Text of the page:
Sobeys plans to eliminate plastic bags early next year

The Empire banner would become the first national chain to do so amid growing consumer concern over plastic waste.

Sobeys

Sobeys has announced plans to remove all unnecessary plastic from its retail stores by the end of January 2020, becoming the first national grocery chain to do so amid growing consumer concern over the use of single-use plastics.

The Empire-owned banner says it will eliminate plastic grocery bags from its 255 Canadian locations early next year, estimating the change will take 225 million plastic bags out of circulation annually. The company will then begin phasing out plastic bags across other Empire banners, which including Safeway, FreshCo and Foodland, according to a release.

“So many of our customers and our employees have told us loud and clear – they want us to use less plastic – and we agree with them,” Empire CEO Michael Medline said in a statement.

The company has described the move as “an important first step” in its journey to eliminating plastic waste.

For now, Sobeys will be removing plastic bags from some IGA stores in Quebec, with plans to launch a campaign encouraging the use of reusable bags to begin in September through designated parking spots for customers with reusable bags and promotional offers on reusable bags.

The grocer is looking to implement other changes ahead of January 2020. Next month, it will introduce a line of reusable mesh produce bags made from recycled water bottles, following a pilot in IGA stores in Quebec in June.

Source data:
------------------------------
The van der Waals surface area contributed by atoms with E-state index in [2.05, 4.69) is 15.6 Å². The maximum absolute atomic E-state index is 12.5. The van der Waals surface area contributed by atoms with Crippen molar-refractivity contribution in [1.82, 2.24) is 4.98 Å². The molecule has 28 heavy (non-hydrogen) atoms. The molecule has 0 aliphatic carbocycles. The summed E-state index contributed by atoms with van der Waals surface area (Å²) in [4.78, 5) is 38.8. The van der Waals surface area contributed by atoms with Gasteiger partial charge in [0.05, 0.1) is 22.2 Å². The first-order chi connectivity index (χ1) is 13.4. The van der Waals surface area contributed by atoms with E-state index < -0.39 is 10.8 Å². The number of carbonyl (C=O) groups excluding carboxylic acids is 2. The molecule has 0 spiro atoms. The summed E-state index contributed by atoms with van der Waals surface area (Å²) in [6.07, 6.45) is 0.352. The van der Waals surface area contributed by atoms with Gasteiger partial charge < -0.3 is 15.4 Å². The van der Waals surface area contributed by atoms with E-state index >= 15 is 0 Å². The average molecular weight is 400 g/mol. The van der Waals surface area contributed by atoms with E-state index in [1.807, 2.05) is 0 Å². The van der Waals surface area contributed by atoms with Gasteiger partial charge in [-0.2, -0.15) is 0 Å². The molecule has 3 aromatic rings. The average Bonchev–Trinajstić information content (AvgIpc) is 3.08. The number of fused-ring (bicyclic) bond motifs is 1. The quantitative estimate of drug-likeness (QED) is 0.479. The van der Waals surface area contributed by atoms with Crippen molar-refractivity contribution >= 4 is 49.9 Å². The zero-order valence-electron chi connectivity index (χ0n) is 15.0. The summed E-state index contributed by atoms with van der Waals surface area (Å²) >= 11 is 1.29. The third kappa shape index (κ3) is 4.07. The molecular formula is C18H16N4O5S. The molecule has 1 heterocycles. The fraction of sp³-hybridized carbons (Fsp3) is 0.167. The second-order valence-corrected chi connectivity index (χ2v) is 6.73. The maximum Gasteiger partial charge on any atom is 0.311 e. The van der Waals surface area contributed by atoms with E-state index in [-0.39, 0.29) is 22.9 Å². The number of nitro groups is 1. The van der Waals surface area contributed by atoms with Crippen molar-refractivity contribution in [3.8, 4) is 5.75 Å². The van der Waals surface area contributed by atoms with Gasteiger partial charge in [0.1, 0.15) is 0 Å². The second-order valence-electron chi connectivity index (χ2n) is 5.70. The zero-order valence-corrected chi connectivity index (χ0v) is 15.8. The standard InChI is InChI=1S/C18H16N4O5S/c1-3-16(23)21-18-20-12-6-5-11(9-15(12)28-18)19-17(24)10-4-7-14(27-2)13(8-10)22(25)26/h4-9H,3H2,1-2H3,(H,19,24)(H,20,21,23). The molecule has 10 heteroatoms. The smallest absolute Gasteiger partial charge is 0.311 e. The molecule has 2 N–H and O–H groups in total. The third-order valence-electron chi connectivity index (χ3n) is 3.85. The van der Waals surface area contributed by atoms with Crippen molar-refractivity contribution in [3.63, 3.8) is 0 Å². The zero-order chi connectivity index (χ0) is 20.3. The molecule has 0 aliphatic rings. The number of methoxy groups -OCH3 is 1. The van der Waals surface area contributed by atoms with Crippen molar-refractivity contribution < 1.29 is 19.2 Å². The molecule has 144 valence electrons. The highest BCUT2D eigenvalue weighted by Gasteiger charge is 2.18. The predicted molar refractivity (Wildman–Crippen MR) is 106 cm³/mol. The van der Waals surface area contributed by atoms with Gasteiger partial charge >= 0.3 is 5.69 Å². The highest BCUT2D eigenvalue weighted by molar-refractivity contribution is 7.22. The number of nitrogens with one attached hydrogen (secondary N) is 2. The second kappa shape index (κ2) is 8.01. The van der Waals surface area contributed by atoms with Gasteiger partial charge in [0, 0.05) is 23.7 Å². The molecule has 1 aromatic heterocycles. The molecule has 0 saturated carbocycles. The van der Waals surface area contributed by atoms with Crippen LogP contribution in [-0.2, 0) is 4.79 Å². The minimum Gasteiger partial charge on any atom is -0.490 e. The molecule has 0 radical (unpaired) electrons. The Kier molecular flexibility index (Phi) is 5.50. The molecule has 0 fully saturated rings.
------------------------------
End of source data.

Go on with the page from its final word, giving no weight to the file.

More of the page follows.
“There are many factors to balance like food waste and food safety when assessing the need for packaging in the grocery retail supply chain,” said Vittoria Varalli, the company’s VP of sustainability, in a statement. “It will take a collective effort to drive real, meaningful change for the future.”

A number of companies have been making efforts to reduce plastic waste in response to consumer demand for more environmentally friendly options. In Canada, Walmart has committed to reducing its use of plastic check-out bags by 50% come 2025, while Loblaw has become a founding retailer of sustainable packaging program Loop and will bring it to Canada as a pilot in 2020.

Businesses may eventually be forced to eliminate plastics, as the federal government contemplates banning the material by 2021. The government has not revealed the list of products that would be covered under the rules, although plastic bags are among the items being considered.

Research suggests eliminating unnecessary waste could also help companies remain competitive. A report out of Dalhousie University in June found that more than 93% of Canadians want to reduce their use of single-use plastic food packaging. Nearly 90% said they believe government regulations should be strengthened to reduce waste, with more than 70% reporting they would support banning plastics entirely.

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